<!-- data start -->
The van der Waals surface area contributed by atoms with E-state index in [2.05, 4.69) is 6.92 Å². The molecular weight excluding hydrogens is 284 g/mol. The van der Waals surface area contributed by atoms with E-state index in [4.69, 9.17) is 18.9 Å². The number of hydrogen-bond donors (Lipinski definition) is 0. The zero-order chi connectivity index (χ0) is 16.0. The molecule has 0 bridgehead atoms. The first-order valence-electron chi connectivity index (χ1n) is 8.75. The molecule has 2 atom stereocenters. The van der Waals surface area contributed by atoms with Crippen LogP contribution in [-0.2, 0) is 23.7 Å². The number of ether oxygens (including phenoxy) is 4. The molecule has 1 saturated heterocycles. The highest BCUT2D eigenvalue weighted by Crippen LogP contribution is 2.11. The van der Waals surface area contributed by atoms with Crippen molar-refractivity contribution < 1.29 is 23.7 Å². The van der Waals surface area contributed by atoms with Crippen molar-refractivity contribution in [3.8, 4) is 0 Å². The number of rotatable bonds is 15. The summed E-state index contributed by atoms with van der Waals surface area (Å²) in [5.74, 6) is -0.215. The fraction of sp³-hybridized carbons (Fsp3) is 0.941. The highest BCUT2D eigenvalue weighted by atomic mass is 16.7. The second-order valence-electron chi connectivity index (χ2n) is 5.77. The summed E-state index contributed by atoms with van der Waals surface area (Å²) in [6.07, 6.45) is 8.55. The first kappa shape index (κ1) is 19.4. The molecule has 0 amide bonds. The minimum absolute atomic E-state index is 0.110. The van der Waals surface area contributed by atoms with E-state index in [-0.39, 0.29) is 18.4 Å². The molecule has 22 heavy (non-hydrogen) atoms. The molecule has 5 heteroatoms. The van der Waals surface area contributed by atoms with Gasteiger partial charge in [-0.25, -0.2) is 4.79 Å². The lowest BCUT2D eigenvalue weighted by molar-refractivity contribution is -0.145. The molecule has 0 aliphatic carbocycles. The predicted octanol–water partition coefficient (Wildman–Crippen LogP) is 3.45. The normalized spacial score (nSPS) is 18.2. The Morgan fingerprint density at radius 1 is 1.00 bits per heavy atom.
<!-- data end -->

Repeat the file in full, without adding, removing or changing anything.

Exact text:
The van der Waals surface area contributed by atoms with E-state index in [2.05, 4.69) is 6.92 Å². The molecular weight excluding hydrogens is 284 g/mol. The van der Waals surface area contributed by atoms with E-state index in [4.69, 9.17) is 18.9 Å². The number of hydrogen-bond donors (Lipinski definition) is 0. The zero-order chi connectivity index (χ0) is 16.0. The molecule has 0 bridgehead atoms. The first-order valence-electron chi connectivity index (χ1n) is 8.75. The molecule has 2 atom stereocenters. The van der Waals surface area contributed by atoms with Crippen LogP contribution in [-0.2, 0) is 23.7 Å². The number of ether oxygens (including phenoxy) is 4. The molecule has 1 saturated heterocycles. The highest BCUT2D eigenvalue weighted by Crippen LogP contribution is 2.11. The van der Waals surface area contributed by atoms with Crippen molar-refractivity contribution < 1.29 is 23.7 Å². The van der Waals surface area contributed by atoms with Crippen molar-refractivity contribution in [3.8, 4) is 0 Å². The number of rotatable bonds is 15. The summed E-state index contributed by atoms with van der Waals surface area (Å²) in [5.74, 6) is -0.215. The fraction of sp³-hybridized carbons (Fsp3) is 0.941. The highest BCUT2D eigenvalue weighted by atomic mass is 16.7. The second-order valence-electron chi connectivity index (χ2n) is 5.77. The summed E-state index contributed by atoms with van der Waals surface area (Å²) in [6.07, 6.45) is 8.55. The first kappa shape index (κ1) is 19.4. The molecule has 0 amide bonds. The minimum absolute atomic E-state index is 0.110. The van der Waals surface area contributed by atoms with E-state index in [-0.39, 0.29) is 18.4 Å². The molecule has 22 heavy (non-hydrogen) atoms. The molecule has 5 heteroatoms. The van der Waals surface area contributed by atoms with Gasteiger partial charge in [-0.25, -0.2) is 4.79 Å². The lowest BCUT2D eigenvalue weighted by molar-refractivity contribution is -0.145. The molecule has 0 aliphatic carbocycles. The predicted octanol–water partition coefficient (Wildman–Crippen LogP) is 3.45. The normalized spacial score (nSPS) is 18.2. The Morgan fingerprint density at radius 1 is 1.00 bits per heavy atom.